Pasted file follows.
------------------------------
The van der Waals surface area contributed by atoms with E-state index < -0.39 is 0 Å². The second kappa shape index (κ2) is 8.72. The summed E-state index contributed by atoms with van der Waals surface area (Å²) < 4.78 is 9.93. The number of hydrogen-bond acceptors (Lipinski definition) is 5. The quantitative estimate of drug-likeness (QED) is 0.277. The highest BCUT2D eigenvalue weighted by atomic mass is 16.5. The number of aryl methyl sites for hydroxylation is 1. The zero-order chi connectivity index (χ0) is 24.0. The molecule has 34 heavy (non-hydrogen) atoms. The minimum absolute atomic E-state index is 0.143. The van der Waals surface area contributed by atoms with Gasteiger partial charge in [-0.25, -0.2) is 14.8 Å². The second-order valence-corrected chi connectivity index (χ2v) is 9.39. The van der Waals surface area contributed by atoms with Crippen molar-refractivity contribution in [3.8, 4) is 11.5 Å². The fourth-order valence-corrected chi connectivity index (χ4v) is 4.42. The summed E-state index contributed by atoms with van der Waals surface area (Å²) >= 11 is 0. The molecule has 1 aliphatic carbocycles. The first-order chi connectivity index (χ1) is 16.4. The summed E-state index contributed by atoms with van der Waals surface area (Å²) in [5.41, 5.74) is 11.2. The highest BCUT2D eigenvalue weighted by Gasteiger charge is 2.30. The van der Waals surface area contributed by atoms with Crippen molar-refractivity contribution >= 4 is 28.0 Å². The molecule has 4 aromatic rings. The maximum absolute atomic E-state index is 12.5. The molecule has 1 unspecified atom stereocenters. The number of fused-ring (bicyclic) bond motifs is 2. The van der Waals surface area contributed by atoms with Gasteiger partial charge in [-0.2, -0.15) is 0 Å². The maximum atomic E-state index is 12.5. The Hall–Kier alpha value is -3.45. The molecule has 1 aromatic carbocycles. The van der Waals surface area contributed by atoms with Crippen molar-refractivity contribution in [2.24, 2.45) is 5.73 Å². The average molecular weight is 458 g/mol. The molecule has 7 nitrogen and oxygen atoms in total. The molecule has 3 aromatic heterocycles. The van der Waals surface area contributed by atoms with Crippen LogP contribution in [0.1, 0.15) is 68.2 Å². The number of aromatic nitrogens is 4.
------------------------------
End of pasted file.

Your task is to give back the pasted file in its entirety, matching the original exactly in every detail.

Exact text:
The van der Waals surface area contributed by atoms with E-state index < -0.39 is 0 Å². The second kappa shape index (κ2) is 8.72. The summed E-state index contributed by atoms with van der Waals surface area (Å²) < 4.78 is 9.93. The number of hydrogen-bond acceptors (Lipinski definition) is 5. The quantitative estimate of drug-likeness (QED) is 0.277. The highest BCUT2D eigenvalue weighted by atomic mass is 16.5. The number of aryl methyl sites for hydroxylation is 1. The zero-order chi connectivity index (χ0) is 24.0. The molecule has 34 heavy (non-hydrogen) atoms. The minimum absolute atomic E-state index is 0.143. The van der Waals surface area contributed by atoms with Gasteiger partial charge in [-0.25, -0.2) is 14.8 Å². The second-order valence-corrected chi connectivity index (χ2v) is 9.39. The van der Waals surface area contributed by atoms with Crippen molar-refractivity contribution in [3.8, 4) is 11.5 Å². The fourth-order valence-corrected chi connectivity index (χ4v) is 4.42. The summed E-state index contributed by atoms with van der Waals surface area (Å²) >= 11 is 0. The molecule has 1 aliphatic carbocycles. The first-order chi connectivity index (χ1) is 16.4. The summed E-state index contributed by atoms with van der Waals surface area (Å²) in [5.41, 5.74) is 11.2. The highest BCUT2D eigenvalue weighted by Gasteiger charge is 2.30. The van der Waals surface area contributed by atoms with Crippen molar-refractivity contribution >= 4 is 28.0 Å². The molecule has 4 aromatic rings. The maximum absolute atomic E-state index is 12.5. The molecule has 1 unspecified atom stereocenters. The number of fused-ring (bicyclic) bond motifs is 2. The van der Waals surface area contributed by atoms with Gasteiger partial charge in [-0.2, -0.15) is 0 Å². The maximum atomic E-state index is 12.5. The Hall–Kier alpha value is -3.45. The molecule has 1 aromatic carbocycles. The van der Waals surface area contributed by atoms with Crippen molar-refractivity contribution in [2.24, 2.45) is 5.73 Å². The average molecular weight is 458 g/mol. The molecule has 7 nitrogen and oxygen atoms in total. The molecule has 3 aromatic heterocycles. The van der Waals surface area contributed by atoms with Crippen LogP contribution in [0.1, 0.15) is 68.2 Å². The number of aromatic nitrogens is 4.